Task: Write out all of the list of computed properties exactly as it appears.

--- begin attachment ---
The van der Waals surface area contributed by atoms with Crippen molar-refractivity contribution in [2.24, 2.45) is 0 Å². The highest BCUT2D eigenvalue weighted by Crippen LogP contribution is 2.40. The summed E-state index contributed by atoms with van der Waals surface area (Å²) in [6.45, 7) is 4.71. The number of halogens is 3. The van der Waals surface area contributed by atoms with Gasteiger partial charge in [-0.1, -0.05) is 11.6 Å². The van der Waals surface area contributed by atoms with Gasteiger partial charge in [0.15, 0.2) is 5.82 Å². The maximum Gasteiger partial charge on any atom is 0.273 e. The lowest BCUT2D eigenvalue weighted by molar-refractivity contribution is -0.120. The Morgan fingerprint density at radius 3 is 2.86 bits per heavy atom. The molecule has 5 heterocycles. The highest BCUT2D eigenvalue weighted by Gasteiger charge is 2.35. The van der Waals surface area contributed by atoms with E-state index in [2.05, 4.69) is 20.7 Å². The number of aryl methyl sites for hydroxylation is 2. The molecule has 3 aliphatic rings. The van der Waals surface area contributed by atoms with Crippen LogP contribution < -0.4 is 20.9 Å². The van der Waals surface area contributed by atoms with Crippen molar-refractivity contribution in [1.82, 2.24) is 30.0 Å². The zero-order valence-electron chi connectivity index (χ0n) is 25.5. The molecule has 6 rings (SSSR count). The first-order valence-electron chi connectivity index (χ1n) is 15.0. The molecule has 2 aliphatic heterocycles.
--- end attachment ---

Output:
The van der Waals surface area contributed by atoms with Crippen molar-refractivity contribution in [2.24, 2.45) is 0 Å². The highest BCUT2D eigenvalue weighted by Crippen LogP contribution is 2.40. The summed E-state index contributed by atoms with van der Waals surface area (Å²) in [6.45, 7) is 4.71. The number of halogens is 3. The van der Waals surface area contributed by atoms with Gasteiger partial charge in [-0.1, -0.05) is 11.6 Å². The van der Waals surface area contributed by atoms with Gasteiger partial charge in [0.15, 0.2) is 5.82 Å². The maximum Gasteiger partial charge on any atom is 0.273 e. The lowest BCUT2D eigenvalue weighted by molar-refractivity contribution is -0.120. The Morgan fingerprint density at radius 3 is 2.86 bits per heavy atom. The molecule has 5 heterocycles. The highest BCUT2D eigenvalue weighted by Gasteiger charge is 2.35. The van der Waals surface area contributed by atoms with E-state index in [2.05, 4.69) is 20.7 Å². The number of aryl methyl sites for hydroxylation is 2. The molecule has 3 aliphatic rings. The van der Waals surface area contributed by atoms with Crippen LogP contribution < -0.4 is 20.9 Å². The van der Waals surface area contributed by atoms with Crippen molar-refractivity contribution in [1.82, 2.24) is 30.0 Å². The zero-order valence-electron chi connectivity index (χ0n) is 25.5. The molecule has 6 rings (SSSR count). The first-order valence-electron chi connectivity index (χ1n) is 15.0. The molecule has 2 aliphatic heterocycles.